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420 with CNW — New York to Evaluate Struggling Cannabis Industry as Hiccups Allow Illicit Market to Flourish

Cannabis News Wire, Media Partners

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Kathy Hochul, the governor of New York, has issued an order to reassess the state’s adult-use cannabis licensing program due to various setbacks. Those hurdles, including lawsuits and administrative challenges, have not only stood in the way of the legal marijuana market but have also led to the proliferation of illicit sellers.

The assessment aims to identify ways to expedite license processing and facilitate quicker business openings. Additionally, the assessment will conduct a comprehensive review of the state’s Office of Cannabis Management’s (OCM) organizational structure and procedures.

Hochul, a member of the Democratic Party, has openly complained about the launch process of recreational cannabis in the state, referring to it as a failure. Since the commencement of sales in 2022, just a little more than 80 legal dispensaries have been established.

The initial phase of the legalization law allocated retail licenses exclusively to nonprofit organizations and people with previous cannabis-related convictions. Additionally, it introduced a $200 million equity fund aimed at assisting applicants adversely impacted by the drug war in setting up dispensaries.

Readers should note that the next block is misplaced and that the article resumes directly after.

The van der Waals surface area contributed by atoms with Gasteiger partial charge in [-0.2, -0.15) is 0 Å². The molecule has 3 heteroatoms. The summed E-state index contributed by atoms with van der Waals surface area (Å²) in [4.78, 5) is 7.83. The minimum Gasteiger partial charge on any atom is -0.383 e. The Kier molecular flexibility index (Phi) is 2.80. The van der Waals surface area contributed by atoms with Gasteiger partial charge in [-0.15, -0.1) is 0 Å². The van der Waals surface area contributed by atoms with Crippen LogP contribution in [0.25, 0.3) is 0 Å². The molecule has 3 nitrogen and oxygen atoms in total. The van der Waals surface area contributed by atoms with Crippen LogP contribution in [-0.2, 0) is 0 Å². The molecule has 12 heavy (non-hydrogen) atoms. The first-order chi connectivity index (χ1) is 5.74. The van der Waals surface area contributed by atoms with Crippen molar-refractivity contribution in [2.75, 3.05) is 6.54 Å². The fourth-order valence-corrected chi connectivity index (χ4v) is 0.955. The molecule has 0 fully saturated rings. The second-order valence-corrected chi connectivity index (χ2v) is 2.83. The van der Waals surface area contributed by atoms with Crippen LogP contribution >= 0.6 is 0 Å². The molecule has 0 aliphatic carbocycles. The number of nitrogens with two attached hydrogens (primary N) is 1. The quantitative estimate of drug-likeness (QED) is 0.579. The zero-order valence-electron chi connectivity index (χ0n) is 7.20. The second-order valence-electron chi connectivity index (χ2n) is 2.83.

However, the licensing procedure encountered legal obstacles and implementing the equity fund faced delays, thereby impeding the legal marijuana market from thriving. Consequently, unauthorized dispensaries began to emerge throughout the state, particularly in New York City. The situation became so problematic that Hochul requested online platforms such as Yelp and Google refrain from listing these illegal establishments.

Despite efforts to regulate the market, the regulatory bodies struggled to cope with the overwhelming number of license applications. The OCM, responsible for processing licenses, has only 32 employees dedicated to reviewing applications, while it has received about 7,000 applications last year.

This decision to review the program came shortly after a senior official at the agency was sent on administrative leave after allegations from the NY Cannabis Insider that the agency had exhibited biased enforcement practices, particularly targeting a cannabis processor. Commissioner Jeanette Moy of the Office of General Services, along with other state officials,  will spend at least 30 days immersed in the agency as part of the assessment process. Together, the team will develop plans to improve the agency’s operations and set performance standards for subsequent projects.

OCM’s executive director, Chris Alexander, acknowledged the progress made in building an equitable marijuana market but emphasized the need for improvement in the agency’s operations. He expressed confidence in Moy’s leadership abilities and her capacity to steer the agency in the right direction.

The delays in having a flourishing legal marijuana market in New York is potentially stifling opportunities for local ancillary companies operating similar to Innovative Industrial Properties Inc. (NYSE: IIPR) that would have sprouted and carved out a niche for themselves in this state.

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